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Bridge into Butler scheduled for ‘large-scale rehabilitation’ in 2026

The General Richard Butler Bridge carries traffic over Connoquenessing Creek, Buffalo & Pittsburgh Railroad, Bessemer & Lake Erie Railroad and Quarry Street. The bridge is scheduled for a rehabilitation project in 2026. Eddie Trizzino/Butler Eagle
PennDOT plans to leave 1 lane open each way during 8-month project

An average of 12,270 vehicles cross the General Richard Butler Bridge in Butler every day, but since it was constructed in 2006, it hasn’t seen a major rehabilitation project.

That will change in summer 2026, when the bridge undergoes a preservation and rehabilitation project, that will involve the replacement and reconstruction of several parts of the bridge.

Tina Gibbs, of the state Department of Transportation District 10, said it is typical for a bridge the size of the link between Pittsburgh Road and Butler’s Main Street to go many years without seeing a major reconstruction project. Additionally, the bridge has not seen any major crashes that have resulted in the need for large-scale repairs.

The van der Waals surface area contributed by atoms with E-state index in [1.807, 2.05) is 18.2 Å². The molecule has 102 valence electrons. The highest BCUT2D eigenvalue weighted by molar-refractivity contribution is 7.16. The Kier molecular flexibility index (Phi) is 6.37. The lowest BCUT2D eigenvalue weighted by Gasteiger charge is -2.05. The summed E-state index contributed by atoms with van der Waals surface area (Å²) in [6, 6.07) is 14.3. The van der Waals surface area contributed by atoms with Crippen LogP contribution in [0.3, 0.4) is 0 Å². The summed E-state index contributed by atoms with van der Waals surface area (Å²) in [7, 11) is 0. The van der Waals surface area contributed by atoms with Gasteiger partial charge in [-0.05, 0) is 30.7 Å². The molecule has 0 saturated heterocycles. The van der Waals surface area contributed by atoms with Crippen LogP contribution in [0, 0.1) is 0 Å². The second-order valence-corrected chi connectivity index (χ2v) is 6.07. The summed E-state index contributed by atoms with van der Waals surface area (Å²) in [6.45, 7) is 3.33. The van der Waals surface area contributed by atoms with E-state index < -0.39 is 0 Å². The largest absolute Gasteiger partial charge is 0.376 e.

“There has been general maintenance, but this will be the first preservation project for it,” Gibbs said. “A lot of times if there has been a tractor-trailer crash that has affected something structurally, they will need repairs more immediately. The bridge has held up pretty well for us.”

PennDOT unveiled plans to rehabilitate the bridge earlier this month, with a virtual presentation documenting the procedure on the District 10 webpage. The project is in the final stages of preliminary design, with bids not expected to be requested until 2026.

Although the project is still several years away, Gibbs said PennDOT often reveals plans for projects of this scale years ahead of time.

“This is pretty much within the general scope of a timeline that is reasonable,” she said. “There are small-scale projects, but when it gets to this point, it's an entire rehab project.”

Gibbs said the project is expected to take about eight months to finish, and work will span the entirety of the bridge. Despite the scale of the project, workers will maintain one open lane of traffic in each direction throughout the construction, according to Gibbs.

“They will be flushing the drainage, doing some concrete repairs to the piers, some areas of the railing need to be replaced,” she said. “It will be full end to end work, but it will be focused on one part at a time.”

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